As Vreeland traces Beaton's life, she explores his impact on art and fashion. His photographs of actors helped create many of cinema's most iconic stars. And he certainly doesn't hedge from lashing out at those he despises. Indeed, his words often got him into trouble: he fought with colleagues and was fired from Vogue for a racial slur. But his exile gave him a chance to shoot portraits of the British royal family, leading to him becoming a war photographer during WWII, which in turn re-ignited his career.

Fascinatingly, even in Beaton's war photography, it's clear that he's looking for beauty. This is a remarkable film about a man who, unable to express himself personally, used a variety of tools to create jaw-dropping imagery for the whole world. He admits that what kept him going was the challenge of doing things that seemed impossible, things that pushed him to grow. He may have been prickly and tricky, but he filled the world with glamour, elegance and grace for all of his 76 years. And he continues to inspire us to see the world through his eyes. In his words, "Be daring, be different, be impractical."

PG themes, imagery
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Postcards from the 48%
dir-prd David Nicholas Wilkinson
scr Emlyn Price, David Nicholas Wilkinson
with David Wilkinson, Nick Clegg, AC Grayling, Bob Geldof, Vince Cable, Alastair Campbell, Ian McEwan, Patience Wheatcroft, Miriam Margolyes, Joan Bakewell, Femi Oyuwole, Ruth Cadbury
demonstrations in london release UK 6.Jul.18
18/UK Guerilla 1h49

Postcards from the 48% Filmmaker David Wilkinson made this film to allow people across the UK to explain how they feel about Brexit. Carefully avoiding sensationalism, this is an honest, articulate attempt to find the facts in a situation that seems inexplicable. It's also a rather terrifying outline of just how devastating leaving the European Union will be for British people and businesses.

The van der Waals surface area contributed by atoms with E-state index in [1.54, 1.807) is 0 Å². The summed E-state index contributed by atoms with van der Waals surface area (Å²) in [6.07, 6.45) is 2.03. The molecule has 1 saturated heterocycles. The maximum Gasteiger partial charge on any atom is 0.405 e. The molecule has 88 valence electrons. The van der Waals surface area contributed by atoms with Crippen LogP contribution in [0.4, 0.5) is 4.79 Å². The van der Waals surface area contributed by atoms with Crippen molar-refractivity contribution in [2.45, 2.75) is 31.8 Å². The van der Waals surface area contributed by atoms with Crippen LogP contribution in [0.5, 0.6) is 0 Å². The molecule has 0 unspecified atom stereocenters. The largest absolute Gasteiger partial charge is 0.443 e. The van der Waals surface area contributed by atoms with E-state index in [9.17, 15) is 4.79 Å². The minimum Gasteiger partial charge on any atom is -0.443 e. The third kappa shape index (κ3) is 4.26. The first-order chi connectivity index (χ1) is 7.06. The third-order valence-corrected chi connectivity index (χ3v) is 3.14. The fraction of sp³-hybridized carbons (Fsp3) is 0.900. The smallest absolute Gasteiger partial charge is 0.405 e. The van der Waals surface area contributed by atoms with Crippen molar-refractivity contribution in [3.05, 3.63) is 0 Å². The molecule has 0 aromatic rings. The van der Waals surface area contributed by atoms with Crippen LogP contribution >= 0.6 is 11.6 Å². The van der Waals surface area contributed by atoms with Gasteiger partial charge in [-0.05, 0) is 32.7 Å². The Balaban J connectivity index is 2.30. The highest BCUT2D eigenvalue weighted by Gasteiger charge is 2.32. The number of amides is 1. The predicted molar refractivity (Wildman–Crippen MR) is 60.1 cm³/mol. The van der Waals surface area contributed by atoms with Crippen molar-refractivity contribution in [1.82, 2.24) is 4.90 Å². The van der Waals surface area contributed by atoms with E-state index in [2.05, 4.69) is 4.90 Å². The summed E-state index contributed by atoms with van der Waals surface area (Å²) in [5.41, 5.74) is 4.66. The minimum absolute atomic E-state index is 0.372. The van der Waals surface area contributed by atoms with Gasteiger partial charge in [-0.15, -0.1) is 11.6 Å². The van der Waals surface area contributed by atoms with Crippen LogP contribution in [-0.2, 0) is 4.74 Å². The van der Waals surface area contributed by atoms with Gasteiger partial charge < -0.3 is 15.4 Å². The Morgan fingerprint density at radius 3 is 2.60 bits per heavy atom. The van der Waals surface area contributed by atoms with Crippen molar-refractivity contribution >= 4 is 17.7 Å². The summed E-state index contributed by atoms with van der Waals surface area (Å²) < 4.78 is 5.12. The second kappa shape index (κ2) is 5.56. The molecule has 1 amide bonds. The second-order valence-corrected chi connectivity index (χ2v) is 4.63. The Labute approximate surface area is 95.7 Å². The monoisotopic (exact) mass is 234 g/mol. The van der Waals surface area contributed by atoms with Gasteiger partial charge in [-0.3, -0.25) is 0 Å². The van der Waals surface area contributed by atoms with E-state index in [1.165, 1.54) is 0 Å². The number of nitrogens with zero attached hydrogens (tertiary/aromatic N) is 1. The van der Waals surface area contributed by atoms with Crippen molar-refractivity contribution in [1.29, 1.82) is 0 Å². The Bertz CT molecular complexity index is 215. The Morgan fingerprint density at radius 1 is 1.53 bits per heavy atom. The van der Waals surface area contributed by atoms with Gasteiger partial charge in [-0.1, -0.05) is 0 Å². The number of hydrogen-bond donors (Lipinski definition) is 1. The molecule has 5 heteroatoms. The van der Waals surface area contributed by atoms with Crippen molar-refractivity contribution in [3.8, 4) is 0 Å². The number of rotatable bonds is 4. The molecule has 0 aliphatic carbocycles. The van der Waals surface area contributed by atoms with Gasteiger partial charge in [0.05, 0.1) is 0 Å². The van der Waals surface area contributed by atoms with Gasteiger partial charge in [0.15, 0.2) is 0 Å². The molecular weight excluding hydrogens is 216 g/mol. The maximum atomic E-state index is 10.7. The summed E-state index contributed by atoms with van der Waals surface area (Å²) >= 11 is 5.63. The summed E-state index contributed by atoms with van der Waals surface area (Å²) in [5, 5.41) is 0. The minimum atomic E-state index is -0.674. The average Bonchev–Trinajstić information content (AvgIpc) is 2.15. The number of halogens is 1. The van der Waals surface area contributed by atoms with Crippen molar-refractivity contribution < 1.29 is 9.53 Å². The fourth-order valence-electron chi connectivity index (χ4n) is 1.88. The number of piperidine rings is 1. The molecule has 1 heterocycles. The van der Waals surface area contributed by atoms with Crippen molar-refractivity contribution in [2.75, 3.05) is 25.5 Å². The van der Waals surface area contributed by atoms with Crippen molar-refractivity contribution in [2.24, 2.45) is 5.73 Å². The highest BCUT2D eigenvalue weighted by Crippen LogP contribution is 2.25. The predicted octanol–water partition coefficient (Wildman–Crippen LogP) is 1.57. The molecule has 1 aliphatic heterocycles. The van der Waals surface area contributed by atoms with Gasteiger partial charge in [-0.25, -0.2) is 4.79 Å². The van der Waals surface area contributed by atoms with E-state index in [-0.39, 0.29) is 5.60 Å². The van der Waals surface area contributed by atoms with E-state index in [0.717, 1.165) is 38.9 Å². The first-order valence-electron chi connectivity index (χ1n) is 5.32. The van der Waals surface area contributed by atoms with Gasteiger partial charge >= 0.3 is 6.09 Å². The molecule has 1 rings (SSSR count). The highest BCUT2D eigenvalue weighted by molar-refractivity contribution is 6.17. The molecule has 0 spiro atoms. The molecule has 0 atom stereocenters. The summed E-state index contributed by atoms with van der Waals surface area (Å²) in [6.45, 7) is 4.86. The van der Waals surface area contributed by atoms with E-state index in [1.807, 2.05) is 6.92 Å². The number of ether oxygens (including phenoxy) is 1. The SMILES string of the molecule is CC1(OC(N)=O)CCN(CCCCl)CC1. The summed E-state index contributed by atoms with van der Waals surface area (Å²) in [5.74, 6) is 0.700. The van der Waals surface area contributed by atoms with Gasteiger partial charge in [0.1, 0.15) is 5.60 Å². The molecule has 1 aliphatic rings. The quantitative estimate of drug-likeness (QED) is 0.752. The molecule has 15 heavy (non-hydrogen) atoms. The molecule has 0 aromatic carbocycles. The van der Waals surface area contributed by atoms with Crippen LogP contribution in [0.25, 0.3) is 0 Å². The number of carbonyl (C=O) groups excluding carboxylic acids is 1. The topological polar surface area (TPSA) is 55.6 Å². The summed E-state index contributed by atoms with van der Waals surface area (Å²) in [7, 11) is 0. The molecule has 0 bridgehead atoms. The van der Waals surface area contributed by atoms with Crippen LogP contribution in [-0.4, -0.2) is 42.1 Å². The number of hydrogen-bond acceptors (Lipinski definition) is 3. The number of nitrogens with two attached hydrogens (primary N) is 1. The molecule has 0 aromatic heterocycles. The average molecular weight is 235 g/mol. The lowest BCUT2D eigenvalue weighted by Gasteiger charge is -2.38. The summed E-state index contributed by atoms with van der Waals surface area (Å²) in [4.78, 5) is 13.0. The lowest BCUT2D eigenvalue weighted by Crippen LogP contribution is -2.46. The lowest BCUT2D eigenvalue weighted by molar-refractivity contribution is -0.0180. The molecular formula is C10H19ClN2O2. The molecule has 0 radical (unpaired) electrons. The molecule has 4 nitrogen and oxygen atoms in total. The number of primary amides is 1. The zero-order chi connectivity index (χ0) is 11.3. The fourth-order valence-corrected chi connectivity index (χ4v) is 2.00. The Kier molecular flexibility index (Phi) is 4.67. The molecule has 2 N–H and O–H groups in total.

The film opens with a demonstration by protesters who want to remain in the EU and are frustrated that their economy is being decimated, their futures taken from them, their identities diminished. When pro-Brexit politicians constantly speak about the "will of the nation", they are insulting half of the population. As Wilkinson observes, this was not a crushing landslide, but a win by the most narrow margin possible. And actually, less than a quarter of registered voters voted to leave.

Wilkinson skilfully edits together comments by campaigners, celebrities and people on the streets. The most resonant sentiment is that this is a waste of time and resources at a time when Britain should be grappling with vital issues and leading the world. There's also the resounding sense that the campaign was so misleading that no one knew what they were voting for (aside from empty patriotism, every point made by the Leave campaign was a lie). Fully 80 percent of young people voted to remain, as they want to retain their rights to study, travel, work and live across Europe.

This is a comprehensive, factual exploration of the issue, grappling with the referendum, its ramifications and the way the split vote has fractured British society. Wilkinson also travels through England, Scotland, Wales and Northern Ireland to talk about different voting patterns and the varying effects of leaving the EU, from the loss of farm subsidies to the thorny issue of an Irish border, which would terminate the peace treaty there. The film sometimes feels long, dipping into some perhaps less persuasive topics. But everything is urgent and important.

The film never finds one positive thing about Brexit, but then neither has the UK government, which is charging headlong into it. Grayling carefully reminds us that in its own wording, the referendum was meant to be advisory only, not binding, and yet the pro-Brexit members of the government have called it mandatory. So it's no wonder that people are in open rebellion. By leaving the wealthiest single market in the world, Britain will be poorer, weaker and have a diminished voice on the world stage. Period.

PG themes, language